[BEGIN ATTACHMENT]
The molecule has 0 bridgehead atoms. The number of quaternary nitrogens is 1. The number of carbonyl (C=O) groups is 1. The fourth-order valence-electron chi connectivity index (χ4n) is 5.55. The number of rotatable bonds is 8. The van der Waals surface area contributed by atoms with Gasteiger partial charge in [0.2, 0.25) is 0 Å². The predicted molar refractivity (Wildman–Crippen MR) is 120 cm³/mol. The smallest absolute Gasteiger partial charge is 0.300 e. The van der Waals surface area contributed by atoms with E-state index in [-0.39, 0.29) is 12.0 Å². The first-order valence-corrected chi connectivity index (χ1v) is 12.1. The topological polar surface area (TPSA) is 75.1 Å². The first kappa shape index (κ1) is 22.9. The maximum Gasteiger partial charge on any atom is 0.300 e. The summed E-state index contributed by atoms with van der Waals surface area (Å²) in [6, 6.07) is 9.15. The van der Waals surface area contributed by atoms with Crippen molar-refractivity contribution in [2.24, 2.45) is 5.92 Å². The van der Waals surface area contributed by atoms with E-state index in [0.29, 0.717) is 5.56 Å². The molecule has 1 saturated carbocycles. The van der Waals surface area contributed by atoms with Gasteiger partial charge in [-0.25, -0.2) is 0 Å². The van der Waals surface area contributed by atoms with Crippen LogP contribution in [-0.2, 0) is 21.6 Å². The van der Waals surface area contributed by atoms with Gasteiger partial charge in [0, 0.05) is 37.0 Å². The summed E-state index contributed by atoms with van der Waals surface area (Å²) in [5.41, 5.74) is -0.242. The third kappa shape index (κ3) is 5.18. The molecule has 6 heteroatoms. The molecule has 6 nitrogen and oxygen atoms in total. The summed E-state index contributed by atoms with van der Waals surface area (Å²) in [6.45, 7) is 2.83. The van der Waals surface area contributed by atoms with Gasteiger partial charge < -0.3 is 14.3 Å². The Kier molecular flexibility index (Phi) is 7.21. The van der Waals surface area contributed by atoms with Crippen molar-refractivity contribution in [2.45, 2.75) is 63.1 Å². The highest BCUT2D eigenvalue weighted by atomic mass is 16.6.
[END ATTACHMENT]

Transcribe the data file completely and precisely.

The molecule has 0 bridgehead atoms. The number of quaternary nitrogens is 1. The number of carbonyl (C=O) groups is 1. The fourth-order valence-electron chi connectivity index (χ4n) is 5.55. The number of rotatable bonds is 8. The van der Waals surface area contributed by atoms with Gasteiger partial charge in [0.2, 0.25) is 0 Å². The predicted molar refractivity (Wildman–Crippen MR) is 120 cm³/mol. The smallest absolute Gasteiger partial charge is 0.300 e. The van der Waals surface area contributed by atoms with E-state index in [-0.39, 0.29) is 12.0 Å². The first-order valence-corrected chi connectivity index (χ1v) is 12.1. The topological polar surface area (TPSA) is 75.1 Å². The first kappa shape index (κ1) is 22.9. The maximum Gasteiger partial charge on any atom is 0.300 e. The summed E-state index contributed by atoms with van der Waals surface area (Å²) in [6, 6.07) is 9.15. The van der Waals surface area contributed by atoms with Crippen molar-refractivity contribution in [2.24, 2.45) is 5.92 Å². The van der Waals surface area contributed by atoms with E-state index in [0.29, 0.717) is 5.56 Å². The molecule has 1 saturated carbocycles. The van der Waals surface area contributed by atoms with Gasteiger partial charge in [-0.25, -0.2) is 0 Å². The van der Waals surface area contributed by atoms with Crippen LogP contribution in [-0.2, 0) is 21.6 Å². The van der Waals surface area contributed by atoms with Gasteiger partial charge in [0, 0.05) is 37.0 Å². The summed E-state index contributed by atoms with van der Waals surface area (Å²) in [5.41, 5.74) is -0.242. The third kappa shape index (κ3) is 5.18. The molecule has 6 heteroatoms. The molecule has 6 nitrogen and oxygen atoms in total. The summed E-state index contributed by atoms with van der Waals surface area (Å²) in [6.45, 7) is 2.83. The van der Waals surface area contributed by atoms with Gasteiger partial charge < -0.3 is 14.3 Å². The Kier molecular flexibility index (Phi) is 7.21. The van der Waals surface area contributed by atoms with Crippen molar-refractivity contribution in [2.45, 2.75) is 63.1 Å². The highest BCUT2D eigenvalue weighted by atomic mass is 16.6.